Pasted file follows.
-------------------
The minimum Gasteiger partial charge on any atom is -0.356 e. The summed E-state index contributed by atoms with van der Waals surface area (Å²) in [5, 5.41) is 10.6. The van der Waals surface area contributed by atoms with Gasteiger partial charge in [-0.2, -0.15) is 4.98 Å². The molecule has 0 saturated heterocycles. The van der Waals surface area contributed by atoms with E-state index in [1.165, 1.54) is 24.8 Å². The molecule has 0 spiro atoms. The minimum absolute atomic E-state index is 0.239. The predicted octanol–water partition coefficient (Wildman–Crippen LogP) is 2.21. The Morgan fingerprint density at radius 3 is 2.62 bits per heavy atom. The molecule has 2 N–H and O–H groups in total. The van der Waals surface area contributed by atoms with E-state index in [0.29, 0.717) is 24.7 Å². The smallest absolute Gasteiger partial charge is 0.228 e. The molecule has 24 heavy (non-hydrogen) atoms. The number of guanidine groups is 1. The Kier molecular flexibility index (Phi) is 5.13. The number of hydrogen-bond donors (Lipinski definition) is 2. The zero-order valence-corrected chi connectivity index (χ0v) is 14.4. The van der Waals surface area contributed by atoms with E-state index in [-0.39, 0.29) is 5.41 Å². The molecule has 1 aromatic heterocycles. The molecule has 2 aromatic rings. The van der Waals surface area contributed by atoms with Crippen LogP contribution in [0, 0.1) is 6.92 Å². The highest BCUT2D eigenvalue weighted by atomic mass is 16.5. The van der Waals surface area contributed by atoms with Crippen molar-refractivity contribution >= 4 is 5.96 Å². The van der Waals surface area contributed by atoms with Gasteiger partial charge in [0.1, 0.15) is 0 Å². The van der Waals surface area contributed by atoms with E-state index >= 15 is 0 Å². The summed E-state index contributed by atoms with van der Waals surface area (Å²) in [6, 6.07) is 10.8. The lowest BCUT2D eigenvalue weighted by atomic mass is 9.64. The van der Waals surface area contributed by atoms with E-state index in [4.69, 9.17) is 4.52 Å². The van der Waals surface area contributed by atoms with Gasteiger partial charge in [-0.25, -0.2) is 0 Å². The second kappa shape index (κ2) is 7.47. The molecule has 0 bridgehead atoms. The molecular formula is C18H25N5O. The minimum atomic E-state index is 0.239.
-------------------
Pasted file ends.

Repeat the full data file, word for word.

The minimum Gasteiger partial charge on any atom is -0.356 e. The summed E-state index contributed by atoms with van der Waals surface area (Å²) in [5, 5.41) is 10.6. The van der Waals surface area contributed by atoms with Gasteiger partial charge in [-0.2, -0.15) is 4.98 Å². The molecule has 0 saturated heterocycles. The van der Waals surface area contributed by atoms with E-state index in [1.165, 1.54) is 24.8 Å². The molecule has 0 spiro atoms. The minimum absolute atomic E-state index is 0.239. The predicted octanol–water partition coefficient (Wildman–Crippen LogP) is 2.21. The Morgan fingerprint density at radius 3 is 2.62 bits per heavy atom. The molecule has 2 N–H and O–H groups in total. The van der Waals surface area contributed by atoms with E-state index in [0.29, 0.717) is 24.7 Å². The smallest absolute Gasteiger partial charge is 0.228 e. The molecule has 24 heavy (non-hydrogen) atoms. The number of guanidine groups is 1. The Kier molecular flexibility index (Phi) is 5.13. The number of hydrogen-bond donors (Lipinski definition) is 2. The zero-order valence-corrected chi connectivity index (χ0v) is 14.4. The van der Waals surface area contributed by atoms with E-state index in [-0.39, 0.29) is 5.41 Å². The molecule has 1 aromatic heterocycles. The molecule has 2 aromatic rings. The van der Waals surface area contributed by atoms with Crippen LogP contribution in [0, 0.1) is 6.92 Å². The highest BCUT2D eigenvalue weighted by atomic mass is 16.5. The van der Waals surface area contributed by atoms with Crippen molar-refractivity contribution >= 4 is 5.96 Å². The van der Waals surface area contributed by atoms with Gasteiger partial charge in [0.1, 0.15) is 0 Å². The van der Waals surface area contributed by atoms with E-state index >= 15 is 0 Å². The summed E-state index contributed by atoms with van der Waals surface area (Å²) in [6, 6.07) is 10.8. The lowest BCUT2D eigenvalue weighted by atomic mass is 9.64. The van der Waals surface area contributed by atoms with E-state index in [4.69, 9.17) is 4.52 Å². The van der Waals surface area contributed by atoms with Gasteiger partial charge in [-0.25, -0.2) is 0 Å². The second kappa shape index (κ2) is 7.47. The molecule has 0 bridgehead atoms. The molecular formula is C18H25N5O. The minimum atomic E-state index is 0.239.